Leading by seven points with 4:18 to play in the game, Central Dauphin (15-1) was faced with a fourth-and-1 at its own 48. North Penn, seeking its second state championship, had no timeouts remaining.
Central Dauphin coach Glen McNamee had a decision to make: punt and pin North Penn deep, or go for the first down and try to run out the clock.
McNamee didn't hesitate, calling for a quarterback sneak by Brandon LaVia, who plowed behind the Rams' offensive surge for a first down.
North Penn (13-3) never got its hands on the ball again, and Central Dauphin won its first PIAA football championship.
"We wanted to win the game right there," McNamee said. "We had faith in this team all year, and we had faith in them on that play."
Central Dauphin also had faith in versatile back Drew Scales, who came up with big plays that propelled the Rams. Scales produced 307 all-purpose yards including 109 rushing, 74 receiving, 97 on kickoff returns and 27 on punt returns.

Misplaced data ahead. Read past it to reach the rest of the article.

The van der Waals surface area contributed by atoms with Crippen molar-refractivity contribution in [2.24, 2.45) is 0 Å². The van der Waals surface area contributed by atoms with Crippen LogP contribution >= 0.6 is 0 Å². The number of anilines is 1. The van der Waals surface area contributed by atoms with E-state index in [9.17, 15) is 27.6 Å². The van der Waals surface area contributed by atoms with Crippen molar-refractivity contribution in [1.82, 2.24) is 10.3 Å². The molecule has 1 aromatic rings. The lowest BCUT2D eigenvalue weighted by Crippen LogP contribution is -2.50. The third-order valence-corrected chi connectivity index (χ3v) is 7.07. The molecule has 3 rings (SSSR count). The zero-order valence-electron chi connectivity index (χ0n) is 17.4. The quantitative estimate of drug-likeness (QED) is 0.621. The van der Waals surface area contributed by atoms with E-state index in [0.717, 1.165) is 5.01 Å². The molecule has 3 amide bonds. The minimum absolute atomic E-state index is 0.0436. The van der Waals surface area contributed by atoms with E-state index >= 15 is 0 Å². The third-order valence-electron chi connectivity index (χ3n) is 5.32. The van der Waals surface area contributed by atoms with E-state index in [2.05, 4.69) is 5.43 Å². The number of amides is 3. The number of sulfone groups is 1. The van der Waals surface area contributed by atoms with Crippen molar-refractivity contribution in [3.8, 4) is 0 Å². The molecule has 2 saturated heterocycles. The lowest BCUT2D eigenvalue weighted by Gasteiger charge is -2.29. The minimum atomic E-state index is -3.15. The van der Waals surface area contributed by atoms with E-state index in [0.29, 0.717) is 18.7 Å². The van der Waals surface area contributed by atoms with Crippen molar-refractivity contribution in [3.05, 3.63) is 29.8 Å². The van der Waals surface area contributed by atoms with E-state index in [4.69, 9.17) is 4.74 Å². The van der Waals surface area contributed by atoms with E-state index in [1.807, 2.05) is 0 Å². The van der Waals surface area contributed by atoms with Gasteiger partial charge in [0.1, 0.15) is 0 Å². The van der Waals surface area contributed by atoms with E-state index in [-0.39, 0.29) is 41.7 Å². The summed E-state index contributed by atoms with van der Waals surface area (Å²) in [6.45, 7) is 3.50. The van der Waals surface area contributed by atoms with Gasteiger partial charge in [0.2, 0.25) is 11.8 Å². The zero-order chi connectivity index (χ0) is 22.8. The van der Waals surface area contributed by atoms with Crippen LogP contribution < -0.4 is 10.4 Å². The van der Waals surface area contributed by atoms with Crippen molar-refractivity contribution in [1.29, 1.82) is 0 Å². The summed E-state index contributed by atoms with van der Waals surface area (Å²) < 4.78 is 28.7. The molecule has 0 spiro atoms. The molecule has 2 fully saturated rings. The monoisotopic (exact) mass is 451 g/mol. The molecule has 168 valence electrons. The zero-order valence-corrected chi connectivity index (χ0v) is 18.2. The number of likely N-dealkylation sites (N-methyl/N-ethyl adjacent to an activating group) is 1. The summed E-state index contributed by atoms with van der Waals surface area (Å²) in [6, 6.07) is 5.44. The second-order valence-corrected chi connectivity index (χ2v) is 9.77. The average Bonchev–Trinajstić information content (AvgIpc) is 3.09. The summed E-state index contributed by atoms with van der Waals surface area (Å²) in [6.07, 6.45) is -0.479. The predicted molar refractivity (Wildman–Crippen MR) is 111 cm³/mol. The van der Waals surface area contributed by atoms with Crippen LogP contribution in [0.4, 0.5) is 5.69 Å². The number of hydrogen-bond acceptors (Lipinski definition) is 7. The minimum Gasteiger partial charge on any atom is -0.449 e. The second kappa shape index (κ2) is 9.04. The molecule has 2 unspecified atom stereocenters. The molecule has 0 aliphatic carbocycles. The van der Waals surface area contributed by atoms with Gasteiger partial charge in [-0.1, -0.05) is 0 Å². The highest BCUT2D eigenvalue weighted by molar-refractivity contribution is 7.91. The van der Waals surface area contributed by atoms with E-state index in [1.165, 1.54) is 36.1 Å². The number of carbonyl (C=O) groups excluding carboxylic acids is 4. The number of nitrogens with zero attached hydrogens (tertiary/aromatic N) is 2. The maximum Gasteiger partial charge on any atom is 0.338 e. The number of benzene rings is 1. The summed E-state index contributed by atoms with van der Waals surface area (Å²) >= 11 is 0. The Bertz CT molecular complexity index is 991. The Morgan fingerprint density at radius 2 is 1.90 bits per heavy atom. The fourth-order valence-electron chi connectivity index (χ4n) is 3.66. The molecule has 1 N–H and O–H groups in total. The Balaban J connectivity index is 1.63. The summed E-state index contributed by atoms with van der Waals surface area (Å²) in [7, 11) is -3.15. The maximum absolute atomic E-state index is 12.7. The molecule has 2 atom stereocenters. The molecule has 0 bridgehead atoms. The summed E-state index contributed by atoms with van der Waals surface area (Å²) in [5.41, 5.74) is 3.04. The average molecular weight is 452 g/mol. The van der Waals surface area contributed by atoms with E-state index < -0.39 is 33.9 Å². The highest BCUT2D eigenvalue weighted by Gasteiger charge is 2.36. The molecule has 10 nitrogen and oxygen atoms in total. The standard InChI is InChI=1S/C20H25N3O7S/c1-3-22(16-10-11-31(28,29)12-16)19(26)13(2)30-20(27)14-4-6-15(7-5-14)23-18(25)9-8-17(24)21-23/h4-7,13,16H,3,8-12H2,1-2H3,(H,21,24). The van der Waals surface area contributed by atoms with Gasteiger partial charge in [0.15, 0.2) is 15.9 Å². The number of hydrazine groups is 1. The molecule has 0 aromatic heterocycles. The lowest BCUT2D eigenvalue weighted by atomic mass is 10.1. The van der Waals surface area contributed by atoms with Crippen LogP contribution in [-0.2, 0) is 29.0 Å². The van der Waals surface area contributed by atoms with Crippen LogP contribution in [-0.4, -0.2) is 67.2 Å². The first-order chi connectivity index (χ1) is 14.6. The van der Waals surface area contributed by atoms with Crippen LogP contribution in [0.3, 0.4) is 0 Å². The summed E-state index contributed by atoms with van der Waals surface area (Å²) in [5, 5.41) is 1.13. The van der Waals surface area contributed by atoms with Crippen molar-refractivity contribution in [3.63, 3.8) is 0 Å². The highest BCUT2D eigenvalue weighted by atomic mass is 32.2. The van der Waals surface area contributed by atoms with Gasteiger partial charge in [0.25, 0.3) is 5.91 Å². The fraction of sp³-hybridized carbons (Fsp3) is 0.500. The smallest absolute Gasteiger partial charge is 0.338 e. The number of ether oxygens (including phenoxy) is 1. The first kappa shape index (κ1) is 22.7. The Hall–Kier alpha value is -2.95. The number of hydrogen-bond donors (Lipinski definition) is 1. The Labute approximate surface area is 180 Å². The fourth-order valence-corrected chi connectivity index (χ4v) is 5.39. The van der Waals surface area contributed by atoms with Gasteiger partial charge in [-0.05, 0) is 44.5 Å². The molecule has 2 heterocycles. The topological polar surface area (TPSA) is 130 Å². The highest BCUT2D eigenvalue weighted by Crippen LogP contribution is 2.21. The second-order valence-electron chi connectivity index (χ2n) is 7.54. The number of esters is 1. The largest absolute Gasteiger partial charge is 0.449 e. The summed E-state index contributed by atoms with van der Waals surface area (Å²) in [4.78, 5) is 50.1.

Scales broke a scoreless tie 6:35 into the second quarter when he pulled in a deep pass from LaVia for a 74-yard touchdown play that gave Central Dauphin the lead. The scoring play set a record for the longest in a Class AAAA state title game.
North Penn tied the game early in the fourth quarter with a nine-play, 78-yard drive. James Fielder's 5-yard run and Brandon Mandes' PAT made it 7-7 with 10:09 to play.
On the ensuing kickoff, Scales found a seam in the middle and returned the ball 47 yards to the North Penn 46.
Central Dauphin ran just over two minutes off the clock before Zayd Issah punched in from the 2 with 8:08 left.
The score was Issah's 32nd TD of the season and was set up by Adam Hollinger's 36-yard run two plays earlier. Evan Brandes' PAT made it 14-7.
"I just come out every week and play my hardest," Scales said. "That's what wins football games: whoever works the hardest."
North Penn coach Dick Beck, whose 2003 team won the state Class AAAA title, thought his team could handle Central Dauphin.
"I thought we could beat them in the passing game and maybe run the ball a little better," Beck said. "But that's a good team and credit goes to them."
The games was the second-lowest scoring Class AAAA championship game in the 24-year history of the state football playoffs. Only Upper St. Clair's 12-7 victory over West Lawn Wilson in 1989 produced fewer points.
The Rams finished the season with a school-record 15 wins.